Members also cooperate with each other for the good of God’s kingdom work. Dale and Mildred Bridges donated four acres of land so the church could relocate to a strategic corner location. Norma Lambert donated the money to build a worship center that has since expanded to include education and fellowship wings.
Ed Beck was one of several members to help with the construction.[img_assist|nid=7814|title=Pastor sings|desc=Pastor Greg Stewart and his wife Paula, who own a trucking concern based in Port Allen, have served since January 2006 bivocationally without salary.|link=none|align=right|width=640|height=427]
“This place is definitely one big family here,” Beck said. “I enjoy it. It’s the first time in my life I’ve been dedicated to go to church.”
Bobby Cutrer, who worked for years in the auto body business, didn’t even wait until the invitation song started one recent week before he walked down the aisle to rededicate his life and join the church. His wife did the same the following week.
“I felt the need,” Cutrer said. “All these months we’ve been coming – our son invited us – I felt I was wandering in the wilderness and I needed to do something.” Why did he choose for that “something” to be God? “There’s no end to what God can do,” Cutrer said with absolute assurance.
He’d learned that under the pastoral teaching of Stewart, he said.
Pastor Greg and his wife Paula Stewart, who own a trucking concern based in Port Allen, have served since January 2006 bivocationally without salary, which enables the church to afford a youth minister.
Deacons minister to the community’s pastoral needs throughout the week.
Worship services include several times of prayer as well as extended time of fellowship mingling, and the singing of Happy Birthday and Happy Anniversary to those celebrating during the month.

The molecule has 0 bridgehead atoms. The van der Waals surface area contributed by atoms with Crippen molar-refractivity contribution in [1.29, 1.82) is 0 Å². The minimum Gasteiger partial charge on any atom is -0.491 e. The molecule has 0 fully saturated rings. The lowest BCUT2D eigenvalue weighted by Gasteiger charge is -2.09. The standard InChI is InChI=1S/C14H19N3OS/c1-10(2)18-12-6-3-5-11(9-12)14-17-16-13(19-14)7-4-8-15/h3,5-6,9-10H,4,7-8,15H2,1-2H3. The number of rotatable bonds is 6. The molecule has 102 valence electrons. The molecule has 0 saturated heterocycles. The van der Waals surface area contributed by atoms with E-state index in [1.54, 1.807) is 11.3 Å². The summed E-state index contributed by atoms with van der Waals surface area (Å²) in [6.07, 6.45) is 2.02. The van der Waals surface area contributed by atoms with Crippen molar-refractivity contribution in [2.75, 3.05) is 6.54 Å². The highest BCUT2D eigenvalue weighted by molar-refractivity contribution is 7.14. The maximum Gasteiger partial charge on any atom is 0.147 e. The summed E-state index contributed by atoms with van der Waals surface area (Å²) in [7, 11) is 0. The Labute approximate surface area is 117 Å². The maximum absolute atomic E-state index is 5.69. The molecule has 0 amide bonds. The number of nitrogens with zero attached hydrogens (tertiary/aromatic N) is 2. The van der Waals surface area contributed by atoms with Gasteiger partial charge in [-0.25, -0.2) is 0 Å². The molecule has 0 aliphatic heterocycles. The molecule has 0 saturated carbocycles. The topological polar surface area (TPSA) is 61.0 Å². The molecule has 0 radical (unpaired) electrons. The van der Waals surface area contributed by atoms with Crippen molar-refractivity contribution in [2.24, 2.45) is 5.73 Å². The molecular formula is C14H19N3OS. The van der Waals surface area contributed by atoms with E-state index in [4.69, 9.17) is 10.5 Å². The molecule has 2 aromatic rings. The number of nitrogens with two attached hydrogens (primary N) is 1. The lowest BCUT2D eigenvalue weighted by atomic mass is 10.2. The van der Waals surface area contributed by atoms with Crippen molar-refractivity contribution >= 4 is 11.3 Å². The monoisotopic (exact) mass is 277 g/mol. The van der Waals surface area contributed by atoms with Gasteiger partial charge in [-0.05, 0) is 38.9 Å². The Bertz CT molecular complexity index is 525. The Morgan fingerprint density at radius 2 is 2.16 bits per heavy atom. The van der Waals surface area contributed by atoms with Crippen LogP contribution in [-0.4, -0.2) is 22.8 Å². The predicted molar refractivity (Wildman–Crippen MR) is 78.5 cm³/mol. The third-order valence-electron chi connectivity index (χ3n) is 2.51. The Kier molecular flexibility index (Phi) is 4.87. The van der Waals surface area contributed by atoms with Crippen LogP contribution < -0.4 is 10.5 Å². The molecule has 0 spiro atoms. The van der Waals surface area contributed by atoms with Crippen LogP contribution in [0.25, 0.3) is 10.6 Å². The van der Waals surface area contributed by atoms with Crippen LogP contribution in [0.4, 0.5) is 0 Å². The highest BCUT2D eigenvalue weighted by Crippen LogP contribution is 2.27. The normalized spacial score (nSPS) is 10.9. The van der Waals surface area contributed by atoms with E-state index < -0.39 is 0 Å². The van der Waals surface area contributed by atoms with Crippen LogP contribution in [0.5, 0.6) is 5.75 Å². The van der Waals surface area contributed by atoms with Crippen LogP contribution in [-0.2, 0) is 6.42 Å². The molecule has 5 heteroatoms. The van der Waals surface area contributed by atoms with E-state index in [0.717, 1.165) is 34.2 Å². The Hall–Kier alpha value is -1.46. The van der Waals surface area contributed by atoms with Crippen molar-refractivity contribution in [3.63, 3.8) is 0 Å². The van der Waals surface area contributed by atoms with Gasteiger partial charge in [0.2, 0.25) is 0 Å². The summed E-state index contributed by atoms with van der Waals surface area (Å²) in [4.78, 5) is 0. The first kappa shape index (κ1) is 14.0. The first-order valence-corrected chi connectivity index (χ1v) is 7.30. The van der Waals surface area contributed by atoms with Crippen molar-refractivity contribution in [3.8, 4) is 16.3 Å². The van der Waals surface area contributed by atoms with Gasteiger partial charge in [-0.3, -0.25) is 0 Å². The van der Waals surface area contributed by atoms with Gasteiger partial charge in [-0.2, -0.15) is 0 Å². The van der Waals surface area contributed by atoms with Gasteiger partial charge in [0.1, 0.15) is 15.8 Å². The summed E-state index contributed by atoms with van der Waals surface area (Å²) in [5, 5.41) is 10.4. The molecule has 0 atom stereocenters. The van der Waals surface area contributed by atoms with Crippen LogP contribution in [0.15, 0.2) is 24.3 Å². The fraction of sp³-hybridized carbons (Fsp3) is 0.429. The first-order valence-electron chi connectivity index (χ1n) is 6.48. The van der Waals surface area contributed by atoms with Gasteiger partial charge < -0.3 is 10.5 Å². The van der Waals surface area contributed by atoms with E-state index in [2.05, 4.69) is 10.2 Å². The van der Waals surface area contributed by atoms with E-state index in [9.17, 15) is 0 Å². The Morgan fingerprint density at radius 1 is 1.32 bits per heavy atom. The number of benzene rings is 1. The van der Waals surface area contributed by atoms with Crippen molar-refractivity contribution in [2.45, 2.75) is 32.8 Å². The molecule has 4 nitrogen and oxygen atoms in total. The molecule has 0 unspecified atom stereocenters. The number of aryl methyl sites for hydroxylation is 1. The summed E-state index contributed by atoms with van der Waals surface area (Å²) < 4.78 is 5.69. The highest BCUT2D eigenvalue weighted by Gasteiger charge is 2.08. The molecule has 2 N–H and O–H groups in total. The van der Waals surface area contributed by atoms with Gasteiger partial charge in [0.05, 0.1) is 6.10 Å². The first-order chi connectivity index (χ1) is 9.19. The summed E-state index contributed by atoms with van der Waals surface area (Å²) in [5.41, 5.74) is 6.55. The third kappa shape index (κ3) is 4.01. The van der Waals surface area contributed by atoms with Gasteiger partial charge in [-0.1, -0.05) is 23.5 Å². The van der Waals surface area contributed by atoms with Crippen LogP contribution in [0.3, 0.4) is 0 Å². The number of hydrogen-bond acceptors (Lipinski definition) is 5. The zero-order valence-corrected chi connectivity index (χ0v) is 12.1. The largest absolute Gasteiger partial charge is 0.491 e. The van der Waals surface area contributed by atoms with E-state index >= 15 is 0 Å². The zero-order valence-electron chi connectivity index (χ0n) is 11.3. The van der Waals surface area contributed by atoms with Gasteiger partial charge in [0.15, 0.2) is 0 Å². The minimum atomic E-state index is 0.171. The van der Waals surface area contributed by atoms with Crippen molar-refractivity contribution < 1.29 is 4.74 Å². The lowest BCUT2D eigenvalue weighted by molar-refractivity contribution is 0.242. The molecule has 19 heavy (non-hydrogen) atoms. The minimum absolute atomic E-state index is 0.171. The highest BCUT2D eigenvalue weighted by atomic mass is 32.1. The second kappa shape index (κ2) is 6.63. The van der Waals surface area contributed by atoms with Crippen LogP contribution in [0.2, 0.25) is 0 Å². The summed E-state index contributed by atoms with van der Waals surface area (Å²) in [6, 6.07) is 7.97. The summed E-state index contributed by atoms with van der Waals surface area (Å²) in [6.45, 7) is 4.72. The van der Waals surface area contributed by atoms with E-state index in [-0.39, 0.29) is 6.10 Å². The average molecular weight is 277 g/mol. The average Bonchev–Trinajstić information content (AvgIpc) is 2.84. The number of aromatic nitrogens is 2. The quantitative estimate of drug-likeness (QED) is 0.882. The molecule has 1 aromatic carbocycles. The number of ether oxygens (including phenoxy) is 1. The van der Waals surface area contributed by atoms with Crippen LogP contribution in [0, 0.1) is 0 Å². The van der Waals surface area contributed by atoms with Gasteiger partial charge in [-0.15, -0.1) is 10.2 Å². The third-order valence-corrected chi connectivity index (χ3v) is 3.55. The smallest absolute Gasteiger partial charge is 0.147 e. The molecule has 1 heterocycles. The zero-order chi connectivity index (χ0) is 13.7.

The opening heartfelt prayer was for those who lost loved ones in recent days, for those in military service, for America and its leaders, and for missionaries.
Other prayer times throughout the service were for personal words with God, for the needs of friends and family members, to thank God for His blessings, and for a movement of the Holy Spirit.
Music was provided by a computerized “box” with all the hymns from the Baptist Hymnal on it, said song leader Janet Bridges. The electronic device was donated by a member after the church lost its pianist several years ago.
Stewart preached from Mark 11:11-14 one Sunday in early December. It was the story of Jesus cursing the fig tree.
“God has given us all things in which to produce,” Stewart preached. “We’re showing the leaves of the season” – referring to Christmas decorations, nativity scenes and the like – “but what about the fruit?”
In the same way that Jesus expected to see fruit in the lives of Jews in the temple, he expected to see figs – or at least buds in that early springtime – on the fig tree, Stewart preached. “Instead, he saw greed, corruption, sin – leaves but no fruit. …
“What is the value of a church … when nothing is there to justify its existence? You’ve got the leaves,” Stewart preached. “Are you bearing the fruit?”
Tangipahoa, according to records of the Mississippi Baptist Association, was the first of what now are about 1,600 churches and about 500,000 members across Louisiana, who minister in their communities and associations, across the state and throughout the world.
Only God can count the fruit produced over the last 200 years by Louisiana Southern Baptists.
By Karen L. Willoughby, Managing Editor